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For many students, this time of year will be the time they have finished their A-levels or are in their final year, and are looking at applying to Universities. Have you thought about what you want to do?
What degree do they want to do, whether you want to go to University or not?
Remember going to University is not the only option—there are many opportunities out there.
Sometimes it's best to take a gap year if you really have no idea about your future, so you can explore your options and gain a bit of experience. You don't want to start a degree for you to realise it's not for you.
I have recently graduated from University studying Psychology, and I'm here to offer my wisdom and advice to anyone who wants to pursue a career in this field.
One of the things I wish I did before I did Psychology as a degree was research what options I had in terms of the jobs I could go into. Until my first year of doing the degree, I didn't realise how many doors this degree could open for me.
There are so many things you can do. For example, go into counselling and therapy, forensics psychology where you analyse criminal behaviour, health psychology where you look at different interventions and policies in the health department and how we can improve this.
You can even work in the army as a military psychologist; however, it takes hard work and dedication.
Another option that I have realised through job opportunities is that you can go into recruitment or even marketing. However, this option wasn't right for me as I find it daunting having to sell products to people and standing in front of a big audience.
Moving on, once you find a field that you think you would be interested in, research universities that would cater to your career goals. For example, I did not know until after I did my psychology degree that for the counselling route I could have done a part-time 3-year undergraduate course in integrative counselling, which could have helped me become a therapist. If only I did my research.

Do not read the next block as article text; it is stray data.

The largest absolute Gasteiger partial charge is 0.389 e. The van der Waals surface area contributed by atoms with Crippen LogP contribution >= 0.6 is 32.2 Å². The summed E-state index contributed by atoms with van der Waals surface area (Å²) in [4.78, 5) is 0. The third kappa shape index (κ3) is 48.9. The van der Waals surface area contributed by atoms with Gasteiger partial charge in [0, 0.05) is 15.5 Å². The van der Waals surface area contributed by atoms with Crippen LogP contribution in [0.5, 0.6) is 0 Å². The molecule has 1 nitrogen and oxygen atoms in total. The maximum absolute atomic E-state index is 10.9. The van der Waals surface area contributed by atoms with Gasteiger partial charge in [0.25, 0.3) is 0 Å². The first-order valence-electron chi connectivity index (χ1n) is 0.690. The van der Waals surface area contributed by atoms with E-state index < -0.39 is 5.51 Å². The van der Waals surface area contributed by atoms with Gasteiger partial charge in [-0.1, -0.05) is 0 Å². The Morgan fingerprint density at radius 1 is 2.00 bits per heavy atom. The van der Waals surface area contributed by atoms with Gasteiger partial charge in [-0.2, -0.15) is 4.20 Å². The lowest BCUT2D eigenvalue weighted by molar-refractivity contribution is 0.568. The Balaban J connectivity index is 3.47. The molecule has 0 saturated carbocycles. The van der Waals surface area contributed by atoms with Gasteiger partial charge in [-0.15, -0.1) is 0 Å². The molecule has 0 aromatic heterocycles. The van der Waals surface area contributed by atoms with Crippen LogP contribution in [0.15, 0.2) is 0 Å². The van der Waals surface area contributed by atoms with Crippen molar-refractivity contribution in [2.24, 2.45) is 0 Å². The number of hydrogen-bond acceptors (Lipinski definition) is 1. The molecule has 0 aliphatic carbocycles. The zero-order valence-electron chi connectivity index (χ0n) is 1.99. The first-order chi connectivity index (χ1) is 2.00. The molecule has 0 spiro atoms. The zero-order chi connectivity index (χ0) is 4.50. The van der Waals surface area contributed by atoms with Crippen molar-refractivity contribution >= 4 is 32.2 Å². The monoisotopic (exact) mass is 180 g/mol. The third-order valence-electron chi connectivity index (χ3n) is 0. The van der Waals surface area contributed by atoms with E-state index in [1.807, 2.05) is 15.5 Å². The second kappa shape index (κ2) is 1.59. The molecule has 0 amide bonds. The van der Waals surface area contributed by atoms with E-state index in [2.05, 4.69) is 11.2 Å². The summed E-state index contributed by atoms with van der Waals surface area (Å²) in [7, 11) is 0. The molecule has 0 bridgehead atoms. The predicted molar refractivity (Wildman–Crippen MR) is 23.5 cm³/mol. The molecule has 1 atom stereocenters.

I only found this out when I was volunteering in a counselling service, and speaking to the therapists that worked there.
Another thing I would recommend not only to psychology students but all students, in general, is to get as much experience as they can, whether this is voluntary or paid.
Any experience is better than no experience at all. Even volunteering or working in retail can be a great experience, as you gain communication skills, which is a great transferable skill to have for any job.
No industry will take you if you don't have experience. You are pretty lucky if they do with just your grades.
So try to get experience in whatever field you want to go into. With psychology, you will need to have experience working with both adult and children with mental health and learning disabilities. It's ideal if it is in a clinical setting. I would start off as a healthcare assistant and try to work my way up.
In addition to this if you're feeling really lucky, you should try and see if you could get a voluntary role, or even paid, as an assistant psychologist. This is an ideal role for any psychology student or graduates to have as a starting point in their career.
Thus, I can't stress enough that experience is key to helping you in this field.
I hope this will set you in the right direction when looking for university courses and whilst completing your studies.
I wish you all the best! :)